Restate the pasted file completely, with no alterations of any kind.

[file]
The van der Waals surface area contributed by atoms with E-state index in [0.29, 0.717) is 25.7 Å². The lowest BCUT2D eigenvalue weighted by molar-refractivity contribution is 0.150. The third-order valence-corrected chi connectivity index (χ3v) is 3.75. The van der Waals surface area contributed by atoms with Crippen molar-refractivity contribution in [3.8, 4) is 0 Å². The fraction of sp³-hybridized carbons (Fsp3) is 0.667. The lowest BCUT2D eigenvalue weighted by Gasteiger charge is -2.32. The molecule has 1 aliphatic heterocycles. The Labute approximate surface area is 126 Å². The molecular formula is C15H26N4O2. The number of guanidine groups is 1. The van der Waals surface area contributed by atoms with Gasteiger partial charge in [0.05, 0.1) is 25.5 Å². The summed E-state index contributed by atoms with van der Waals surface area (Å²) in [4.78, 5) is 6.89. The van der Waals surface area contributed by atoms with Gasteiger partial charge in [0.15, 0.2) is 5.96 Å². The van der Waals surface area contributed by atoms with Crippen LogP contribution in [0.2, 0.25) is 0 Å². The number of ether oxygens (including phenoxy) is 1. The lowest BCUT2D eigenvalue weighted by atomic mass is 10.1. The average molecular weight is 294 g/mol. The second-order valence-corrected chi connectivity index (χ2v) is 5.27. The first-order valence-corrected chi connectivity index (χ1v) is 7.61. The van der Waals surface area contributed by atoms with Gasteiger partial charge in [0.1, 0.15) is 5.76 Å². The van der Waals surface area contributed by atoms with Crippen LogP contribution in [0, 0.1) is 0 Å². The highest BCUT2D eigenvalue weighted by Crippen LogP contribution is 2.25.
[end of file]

The van der Waals surface area contributed by atoms with E-state index in [0.29, 0.717) is 25.7 Å². The lowest BCUT2D eigenvalue weighted by molar-refractivity contribution is 0.150. The third-order valence-corrected chi connectivity index (χ3v) is 3.75. The van der Waals surface area contributed by atoms with Crippen molar-refractivity contribution in [3.8, 4) is 0 Å². The fraction of sp³-hybridized carbons (Fsp3) is 0.667. The lowest BCUT2D eigenvalue weighted by Gasteiger charge is -2.32. The molecule has 1 aliphatic heterocycles. The Labute approximate surface area is 126 Å². The molecular formula is C15H26N4O2. The number of guanidine groups is 1. The van der Waals surface area contributed by atoms with Gasteiger partial charge in [0.05, 0.1) is 25.5 Å². The summed E-state index contributed by atoms with van der Waals surface area (Å²) in [4.78, 5) is 6.89. The van der Waals surface area contributed by atoms with Gasteiger partial charge in [0.15, 0.2) is 5.96 Å². The van der Waals surface area contributed by atoms with Crippen LogP contribution in [0.2, 0.25) is 0 Å². The number of ether oxygens (including phenoxy) is 1. The lowest BCUT2D eigenvalue weighted by atomic mass is 10.1. The average molecular weight is 294 g/mol. The second-order valence-corrected chi connectivity index (χ2v) is 5.27. The first-order valence-corrected chi connectivity index (χ1v) is 7.61. The van der Waals surface area contributed by atoms with Gasteiger partial charge in [0.1, 0.15) is 5.76 Å². The van der Waals surface area contributed by atoms with Crippen LogP contribution in [0, 0.1) is 0 Å². The highest BCUT2D eigenvalue weighted by Crippen LogP contribution is 2.25.